Lighting type affects ground beef color
Ground beef is a very popular protein option at the grocery store. In fact, in terms of volume, 64% of total beef purchased is ground beef. When choosing a package of ground beef from the retail case, consumers rely heavily on the color of the meat to make their decision. The most desirable color is bright, cherry red. Once the meat changes to a brownish color, consumers tend to leave it, resulting in discounted meat and a total loss to retail stores of over $1 billion dollars annually.
Is there a way to slow this process of fading of redness? Jade Cooper and colleagues at the University of Missouri recently looked at the effect of retail display lighting on ground beef color. Their research was published in the October 2016 issue of the Journal of Animal Science. The article is freely available (open access). It examines how lighting affects myoglobin (the protein responsible for meat pigmentation) and lipid oxidation.
Typically, retailers use fluorescent lighting in their cases. However, the present study and previous research show that fluorescent lighting can increase the temperature in the cases, increasing the rate of discoloration. LED lights have a higher light intensity, but produce less heat, are more efficient, and last longer. The corresponding author, Dr. Carol Lorenzen, says LED lights are less common because of initial cost of case conversion. According to the Department of Energy, only 5% of all lights in the US are LEDs but by 2035 it is expected to be 85%, which will lead to a 75% decrease in energy consumption.
To conduct the trial, ground beef patties at both 5 and 25% fat were placed in deli cases with either low UV fluorescent lighting, LED lighting, or no light. Patties were removed on days 1, 3, 5, and 7 to determine objective color, myoglobin concentrations, and lipid oxidation.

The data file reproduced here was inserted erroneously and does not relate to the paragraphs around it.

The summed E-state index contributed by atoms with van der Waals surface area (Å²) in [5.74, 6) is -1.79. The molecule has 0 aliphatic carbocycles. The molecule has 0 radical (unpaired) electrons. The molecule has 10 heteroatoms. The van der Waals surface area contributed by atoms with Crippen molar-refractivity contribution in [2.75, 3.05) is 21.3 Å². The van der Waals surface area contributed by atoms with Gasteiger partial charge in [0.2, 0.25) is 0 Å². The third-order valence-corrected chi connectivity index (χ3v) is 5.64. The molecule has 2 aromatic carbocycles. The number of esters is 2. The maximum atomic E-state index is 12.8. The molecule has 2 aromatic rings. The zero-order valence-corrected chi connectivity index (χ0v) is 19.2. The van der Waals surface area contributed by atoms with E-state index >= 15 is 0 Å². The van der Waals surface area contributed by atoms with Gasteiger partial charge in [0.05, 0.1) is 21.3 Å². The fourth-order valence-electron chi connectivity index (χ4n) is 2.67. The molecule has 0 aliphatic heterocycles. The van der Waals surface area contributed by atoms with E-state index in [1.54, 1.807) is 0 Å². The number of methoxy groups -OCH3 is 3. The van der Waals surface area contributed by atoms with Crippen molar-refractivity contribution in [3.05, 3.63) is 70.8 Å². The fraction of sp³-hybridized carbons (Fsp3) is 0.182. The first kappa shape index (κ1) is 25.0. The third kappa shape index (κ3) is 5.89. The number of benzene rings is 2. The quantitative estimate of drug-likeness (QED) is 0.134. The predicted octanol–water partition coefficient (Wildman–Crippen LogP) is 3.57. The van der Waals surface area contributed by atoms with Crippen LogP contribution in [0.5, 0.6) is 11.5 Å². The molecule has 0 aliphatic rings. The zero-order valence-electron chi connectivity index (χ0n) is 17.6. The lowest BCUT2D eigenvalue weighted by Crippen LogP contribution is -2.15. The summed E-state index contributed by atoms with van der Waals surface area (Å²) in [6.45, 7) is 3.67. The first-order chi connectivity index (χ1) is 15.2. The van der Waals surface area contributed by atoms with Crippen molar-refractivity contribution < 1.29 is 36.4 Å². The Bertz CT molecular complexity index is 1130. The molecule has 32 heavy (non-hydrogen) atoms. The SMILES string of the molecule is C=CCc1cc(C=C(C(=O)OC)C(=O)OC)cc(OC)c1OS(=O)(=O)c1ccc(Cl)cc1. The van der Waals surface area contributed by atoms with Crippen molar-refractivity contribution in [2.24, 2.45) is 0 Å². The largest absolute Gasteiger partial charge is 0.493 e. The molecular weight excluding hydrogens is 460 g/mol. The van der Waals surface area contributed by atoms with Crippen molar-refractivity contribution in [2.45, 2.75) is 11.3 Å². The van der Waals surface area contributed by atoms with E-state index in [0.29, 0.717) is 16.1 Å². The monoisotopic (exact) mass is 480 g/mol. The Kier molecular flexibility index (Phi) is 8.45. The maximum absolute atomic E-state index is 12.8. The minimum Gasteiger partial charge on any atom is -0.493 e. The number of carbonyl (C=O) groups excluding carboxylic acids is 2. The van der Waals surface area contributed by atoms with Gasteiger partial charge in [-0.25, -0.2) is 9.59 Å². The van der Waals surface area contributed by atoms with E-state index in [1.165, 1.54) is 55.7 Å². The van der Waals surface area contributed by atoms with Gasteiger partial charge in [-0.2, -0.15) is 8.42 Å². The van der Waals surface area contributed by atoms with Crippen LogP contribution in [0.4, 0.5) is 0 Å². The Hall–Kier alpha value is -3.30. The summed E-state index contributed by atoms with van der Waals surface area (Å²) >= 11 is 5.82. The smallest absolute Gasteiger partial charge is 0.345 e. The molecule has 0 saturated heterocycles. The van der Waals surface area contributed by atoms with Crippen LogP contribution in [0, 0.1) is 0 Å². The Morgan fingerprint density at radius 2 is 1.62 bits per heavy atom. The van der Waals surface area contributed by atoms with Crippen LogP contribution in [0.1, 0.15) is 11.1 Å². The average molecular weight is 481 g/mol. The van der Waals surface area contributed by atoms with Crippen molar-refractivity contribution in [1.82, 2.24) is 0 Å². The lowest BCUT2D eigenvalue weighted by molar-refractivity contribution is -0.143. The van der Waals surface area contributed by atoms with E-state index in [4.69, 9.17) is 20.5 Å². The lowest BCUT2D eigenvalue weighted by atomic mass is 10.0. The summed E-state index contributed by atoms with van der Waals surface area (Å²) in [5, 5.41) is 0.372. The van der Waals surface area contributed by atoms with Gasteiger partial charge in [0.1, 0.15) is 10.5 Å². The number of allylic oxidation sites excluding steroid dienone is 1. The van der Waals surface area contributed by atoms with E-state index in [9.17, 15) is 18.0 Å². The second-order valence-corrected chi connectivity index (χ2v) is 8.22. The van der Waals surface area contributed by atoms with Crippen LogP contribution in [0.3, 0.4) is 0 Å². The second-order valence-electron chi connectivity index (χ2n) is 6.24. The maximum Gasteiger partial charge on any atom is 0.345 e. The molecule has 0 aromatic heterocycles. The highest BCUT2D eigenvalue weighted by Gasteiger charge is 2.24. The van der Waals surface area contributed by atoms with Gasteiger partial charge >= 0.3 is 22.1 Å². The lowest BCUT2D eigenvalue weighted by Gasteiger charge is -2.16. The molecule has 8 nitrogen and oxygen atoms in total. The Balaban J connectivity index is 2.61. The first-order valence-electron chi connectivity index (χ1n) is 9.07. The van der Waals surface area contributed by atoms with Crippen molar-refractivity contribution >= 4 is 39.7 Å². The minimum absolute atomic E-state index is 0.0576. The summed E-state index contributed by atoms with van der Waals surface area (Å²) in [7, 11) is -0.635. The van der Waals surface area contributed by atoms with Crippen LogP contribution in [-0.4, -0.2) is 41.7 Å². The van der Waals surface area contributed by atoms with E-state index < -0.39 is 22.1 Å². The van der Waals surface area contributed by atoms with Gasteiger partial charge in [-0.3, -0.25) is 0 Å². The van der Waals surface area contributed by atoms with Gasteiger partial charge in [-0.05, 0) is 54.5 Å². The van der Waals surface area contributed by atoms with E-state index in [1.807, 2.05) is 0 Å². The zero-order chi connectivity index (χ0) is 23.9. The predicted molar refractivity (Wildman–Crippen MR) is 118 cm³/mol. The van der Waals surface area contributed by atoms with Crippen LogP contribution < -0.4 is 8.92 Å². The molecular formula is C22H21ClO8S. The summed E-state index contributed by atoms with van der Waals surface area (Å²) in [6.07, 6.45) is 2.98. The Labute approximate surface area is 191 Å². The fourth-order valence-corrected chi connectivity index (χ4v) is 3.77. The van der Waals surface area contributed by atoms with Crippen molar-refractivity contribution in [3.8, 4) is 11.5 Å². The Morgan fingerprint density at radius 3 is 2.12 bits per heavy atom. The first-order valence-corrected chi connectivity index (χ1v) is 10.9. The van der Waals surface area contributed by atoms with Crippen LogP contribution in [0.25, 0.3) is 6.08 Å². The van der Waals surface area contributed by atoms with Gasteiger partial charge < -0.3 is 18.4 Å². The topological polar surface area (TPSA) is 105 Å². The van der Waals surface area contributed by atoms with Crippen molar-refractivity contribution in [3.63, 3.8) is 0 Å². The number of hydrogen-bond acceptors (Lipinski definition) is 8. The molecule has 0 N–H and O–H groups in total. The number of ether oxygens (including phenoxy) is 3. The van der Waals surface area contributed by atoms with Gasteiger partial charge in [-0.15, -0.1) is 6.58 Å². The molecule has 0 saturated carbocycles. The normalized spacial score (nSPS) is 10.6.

The longer the ground beef was in the display case, the more discoloration occurred, regardless of lighting. On each of the days of retail display, the case with no light had more desirable red color, compared to the other two cases. Interestingly on day 5, the patties under LED lighting retained a better red color than the patties under fluorescent lighting.
Lorenzen says that ground beef is likely to be in the retail case for less than 4 days, due to supply and demand. She explained that extending retail display to seven days within the study allowed for analysis of patties through the end of shelf life.
Ground beef fat content also played a role in redness. Patties with 25% fat were less red than 5% patties on days 1, 3, and 7, regardless of light treatment. According to the authors, these results were expected as there is less visible lean in the 25% fat patties compared to the 5% patties. When purchasing ground beef, consumers should remember that ground beef with greater fat content will have less red lean meat content, and so will often be visually lighter in color.
In summary, Lorenzen states, "LED light bulbs are a viable alternative to fluorescent lights for ground beef display." Currently, the group of researchers is working on a similar study using whole muscle cuts to see if the results can be replicated on other cuts of beef.